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Ted LaturnusBy 2013, the Kia Soul was firmly embedded in the North American market. It joined the new breed of stubby compact “urban crossover” wagons, such as the Nissan Cube, Scion xB, Honda Element, Ford Flex and so on, and was an instant success.

Sometimes it seemed like every other vehicle on the road was a Soul of some type, and enthusiast clubs sprung up all over the place.

Kia upped the power output for the 2013 Soul, with two engines on offer. The 1.6-litre version developed 138 horsepower, while the 2.0-litre was good for 164 horses. You could choose either a six automatic or six-speed manual transmission, but the manual gearbox was not available with the larger engine. Interestingly, fuel economy for both engines was nearly identical.

Although it was high on the cuteness scale, the Soul did have a practical side. Fold down the back seats and you got some 53 cubic feet (1,500 litres) of cargo space, and there was actually an abundance of rear legroom and headroom throughout the vehicle. Back seat elbow room and ingress/egress are surprisingly ample.

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Both on the highway and around town, the Soul surprised with its reserve power, nimbleness and, in particular, its lack of rattles, looseness, or mysterious noises. Kia has had a checkered history regarding things like assembly quality, but the Soul seemed to be as tight as a drum. That said, it did feature an overly stiff ride.

Depending upon the model, you could order things like larger wheels and tires, sportier suspension, upgraded stereo, sunroof, different coloured interior trim, air conditioning, and stereo speakers with a mood lamp feature. Crank up the tunes and they glow red in time to the music – what Kia called a “club effect.” You could also choose upholstery that glows in the dark, albeit temporarily.

Standard equipment included the usual roster of modern conveniences, such as power door locks, heated mirrors, Bluetooth capability, USB ports, and heated front seats. Kia also offered a range of performance upgrades that included high-flow air filter, tuned exhaust, and high-performance air intake.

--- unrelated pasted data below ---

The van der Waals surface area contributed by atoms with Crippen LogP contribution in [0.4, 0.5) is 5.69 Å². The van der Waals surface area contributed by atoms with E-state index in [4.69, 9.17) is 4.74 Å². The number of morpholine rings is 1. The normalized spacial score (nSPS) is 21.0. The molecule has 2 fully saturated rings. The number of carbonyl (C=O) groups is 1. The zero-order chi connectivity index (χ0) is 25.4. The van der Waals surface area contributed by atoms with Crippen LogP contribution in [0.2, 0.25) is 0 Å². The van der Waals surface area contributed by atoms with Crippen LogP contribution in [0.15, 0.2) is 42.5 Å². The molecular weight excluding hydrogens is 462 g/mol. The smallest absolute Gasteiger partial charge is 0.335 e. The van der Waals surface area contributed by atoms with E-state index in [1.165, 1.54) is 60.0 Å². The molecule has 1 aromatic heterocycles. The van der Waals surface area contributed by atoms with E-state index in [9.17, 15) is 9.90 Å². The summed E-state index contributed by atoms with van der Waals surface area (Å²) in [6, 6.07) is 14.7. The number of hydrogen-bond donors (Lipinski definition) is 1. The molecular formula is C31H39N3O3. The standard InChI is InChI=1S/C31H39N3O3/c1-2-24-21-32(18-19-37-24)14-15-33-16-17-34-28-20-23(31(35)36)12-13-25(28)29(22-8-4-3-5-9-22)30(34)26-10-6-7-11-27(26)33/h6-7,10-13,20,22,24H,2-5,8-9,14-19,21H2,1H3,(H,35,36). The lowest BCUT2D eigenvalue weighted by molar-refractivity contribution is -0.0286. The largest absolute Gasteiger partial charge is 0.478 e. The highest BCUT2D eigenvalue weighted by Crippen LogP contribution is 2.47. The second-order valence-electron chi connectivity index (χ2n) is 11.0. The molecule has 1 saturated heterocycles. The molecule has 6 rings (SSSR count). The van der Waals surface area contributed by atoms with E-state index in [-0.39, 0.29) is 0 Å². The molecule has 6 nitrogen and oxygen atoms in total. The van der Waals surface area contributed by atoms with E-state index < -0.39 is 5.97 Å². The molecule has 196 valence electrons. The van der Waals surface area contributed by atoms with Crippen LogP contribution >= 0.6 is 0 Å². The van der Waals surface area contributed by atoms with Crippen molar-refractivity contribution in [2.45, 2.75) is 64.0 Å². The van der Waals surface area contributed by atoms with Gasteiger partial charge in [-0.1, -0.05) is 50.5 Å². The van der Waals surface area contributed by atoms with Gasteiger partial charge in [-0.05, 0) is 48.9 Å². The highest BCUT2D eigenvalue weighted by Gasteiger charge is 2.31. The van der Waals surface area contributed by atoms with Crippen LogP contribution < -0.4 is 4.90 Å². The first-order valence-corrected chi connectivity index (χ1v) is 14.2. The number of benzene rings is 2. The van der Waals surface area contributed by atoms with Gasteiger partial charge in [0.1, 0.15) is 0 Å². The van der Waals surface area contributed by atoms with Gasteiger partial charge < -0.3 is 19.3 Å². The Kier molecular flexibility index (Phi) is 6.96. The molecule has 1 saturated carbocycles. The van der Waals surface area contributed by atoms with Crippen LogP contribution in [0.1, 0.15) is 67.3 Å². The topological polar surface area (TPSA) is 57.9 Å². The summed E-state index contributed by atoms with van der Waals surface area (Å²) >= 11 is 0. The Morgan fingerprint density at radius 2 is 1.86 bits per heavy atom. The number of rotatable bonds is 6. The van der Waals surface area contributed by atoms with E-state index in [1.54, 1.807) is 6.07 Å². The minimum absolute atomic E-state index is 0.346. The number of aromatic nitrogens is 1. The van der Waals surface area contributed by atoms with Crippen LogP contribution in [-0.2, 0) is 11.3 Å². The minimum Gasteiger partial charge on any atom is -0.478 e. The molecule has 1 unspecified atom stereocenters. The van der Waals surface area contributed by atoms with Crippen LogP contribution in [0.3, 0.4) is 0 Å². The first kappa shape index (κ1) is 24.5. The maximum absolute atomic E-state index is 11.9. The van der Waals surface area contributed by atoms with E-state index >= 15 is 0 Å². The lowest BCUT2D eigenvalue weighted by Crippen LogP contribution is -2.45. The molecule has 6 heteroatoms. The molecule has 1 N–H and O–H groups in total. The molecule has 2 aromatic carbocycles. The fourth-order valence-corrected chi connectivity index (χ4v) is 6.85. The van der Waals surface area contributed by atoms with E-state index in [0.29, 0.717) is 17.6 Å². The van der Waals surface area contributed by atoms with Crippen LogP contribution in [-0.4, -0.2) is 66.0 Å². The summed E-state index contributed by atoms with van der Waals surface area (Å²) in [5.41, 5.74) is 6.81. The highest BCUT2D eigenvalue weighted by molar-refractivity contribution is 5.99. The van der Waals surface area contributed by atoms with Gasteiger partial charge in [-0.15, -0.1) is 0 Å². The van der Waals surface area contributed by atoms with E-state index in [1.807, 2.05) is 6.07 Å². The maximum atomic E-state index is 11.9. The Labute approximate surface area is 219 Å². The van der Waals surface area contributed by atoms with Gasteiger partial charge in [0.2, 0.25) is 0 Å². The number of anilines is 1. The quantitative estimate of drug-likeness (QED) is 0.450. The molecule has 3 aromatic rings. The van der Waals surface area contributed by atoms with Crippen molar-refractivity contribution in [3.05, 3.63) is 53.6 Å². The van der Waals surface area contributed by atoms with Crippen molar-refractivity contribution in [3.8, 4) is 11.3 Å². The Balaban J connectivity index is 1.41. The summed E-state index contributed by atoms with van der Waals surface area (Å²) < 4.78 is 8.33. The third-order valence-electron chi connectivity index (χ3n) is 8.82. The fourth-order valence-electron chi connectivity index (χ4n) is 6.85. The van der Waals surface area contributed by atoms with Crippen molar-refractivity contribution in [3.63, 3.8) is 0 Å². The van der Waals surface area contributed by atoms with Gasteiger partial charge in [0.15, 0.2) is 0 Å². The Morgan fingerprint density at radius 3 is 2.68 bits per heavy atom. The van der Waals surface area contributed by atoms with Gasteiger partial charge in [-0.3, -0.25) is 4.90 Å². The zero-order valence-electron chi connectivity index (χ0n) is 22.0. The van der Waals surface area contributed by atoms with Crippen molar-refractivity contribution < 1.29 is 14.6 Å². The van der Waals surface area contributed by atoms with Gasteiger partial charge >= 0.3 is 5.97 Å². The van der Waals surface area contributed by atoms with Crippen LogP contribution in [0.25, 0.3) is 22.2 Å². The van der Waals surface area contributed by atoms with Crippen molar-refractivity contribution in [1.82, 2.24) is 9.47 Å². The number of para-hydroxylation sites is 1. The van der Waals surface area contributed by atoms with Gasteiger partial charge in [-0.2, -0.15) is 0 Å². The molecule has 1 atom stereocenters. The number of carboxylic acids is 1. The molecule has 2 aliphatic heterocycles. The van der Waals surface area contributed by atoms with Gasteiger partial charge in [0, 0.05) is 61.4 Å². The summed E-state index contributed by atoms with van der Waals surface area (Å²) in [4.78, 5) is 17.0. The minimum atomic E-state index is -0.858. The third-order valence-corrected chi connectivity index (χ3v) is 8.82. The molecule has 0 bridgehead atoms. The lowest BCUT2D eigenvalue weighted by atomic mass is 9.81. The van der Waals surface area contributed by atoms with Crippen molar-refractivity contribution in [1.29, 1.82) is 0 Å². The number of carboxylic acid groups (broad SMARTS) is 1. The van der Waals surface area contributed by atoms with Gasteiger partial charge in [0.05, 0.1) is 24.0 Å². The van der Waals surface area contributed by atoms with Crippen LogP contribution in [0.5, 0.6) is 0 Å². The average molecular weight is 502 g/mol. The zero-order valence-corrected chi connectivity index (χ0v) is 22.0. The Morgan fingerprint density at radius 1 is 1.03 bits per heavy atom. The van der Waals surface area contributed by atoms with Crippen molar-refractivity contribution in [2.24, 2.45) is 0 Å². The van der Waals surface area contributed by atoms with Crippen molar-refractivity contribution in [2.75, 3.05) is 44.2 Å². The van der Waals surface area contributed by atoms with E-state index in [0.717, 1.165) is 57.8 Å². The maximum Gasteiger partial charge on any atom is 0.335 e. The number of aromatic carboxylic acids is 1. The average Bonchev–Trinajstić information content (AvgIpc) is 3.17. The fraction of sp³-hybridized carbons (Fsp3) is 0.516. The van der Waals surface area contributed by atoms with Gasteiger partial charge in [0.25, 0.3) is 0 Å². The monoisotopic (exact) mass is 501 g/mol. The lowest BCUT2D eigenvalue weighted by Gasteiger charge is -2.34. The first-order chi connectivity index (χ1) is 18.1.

Two safety recalls to report: one is a fairly serious engine malfunction involving the engine’s internals that could result in catastrophic engine failure and, possibly, a fire, while the other is a fairly mundane headliner fitment issue.

The U.S. National Highway Traffic Safety Administration, meanwhile, has a variety of technical service bulletins out there for the 2013 Soul. These include issues with the headlights, fuel filler cap, steering column housing, hydraulic steering system, electrical system and on and on. Keep in mind that these are just advisories for the service departments of dealerships.

Consumer Reports liked this vintage of the Soul. It appreciated its affordability, “decent” performance, and generous ingress and egress for larger drivers. However, the organization had reservations about the stiff ride and interior accoutrements.

Some comments from owners:

  • “I went for a drive in it and came away thinking, ‘Well, that’s a funky car, but it’s surprisingly well thought out and has a lot of room inside’”
  • “so very roomy inside. It really surprised me”
  • “the manual transmission is quite fun to drive. It is easy to switch gears. There is even an indicator to tell you when to switch gears”
  • “excellent acceleration with the larger engine” and
  • “handling is very good, but acceleration is poor.”

From a base price of around $17,500 in 2013, the Soul has held its value pretty well. Prices these days seem to range from about $10,000 for the base model to somewhere in the high teens and beyond for the fully loaded SX version. The larger engine models fetch about $1,000 more than the base 1.6-litre models.

2013 Kia Soul

Original Base Price: $16,795
Engine: 1.6 & 2.0 litre four-cylinder
Horsepower/Torque: 138 and 164 hp / 123 and 148 ft. lb.
Transmission: Six-speed automatic/six-speed manual
Fuel Economy (litres/100 km): 8.5 city/6.6 hwy (automatic trans. w. 2.0 litre). Regular gas.

Alternatives: Honda Element, Toyota Matrix, Pontiac Vibe, Chev HHR, Chrysler PT Cruiser, Dodge Caliber, Suzuki SX4 Hatchback.

Ted Laturnus has been an automotive journalist since 1976. He was named Canadian Automobile Journalist of the Year twice and is past president of the Automobile Journalists Association of Canada (AJAC). 

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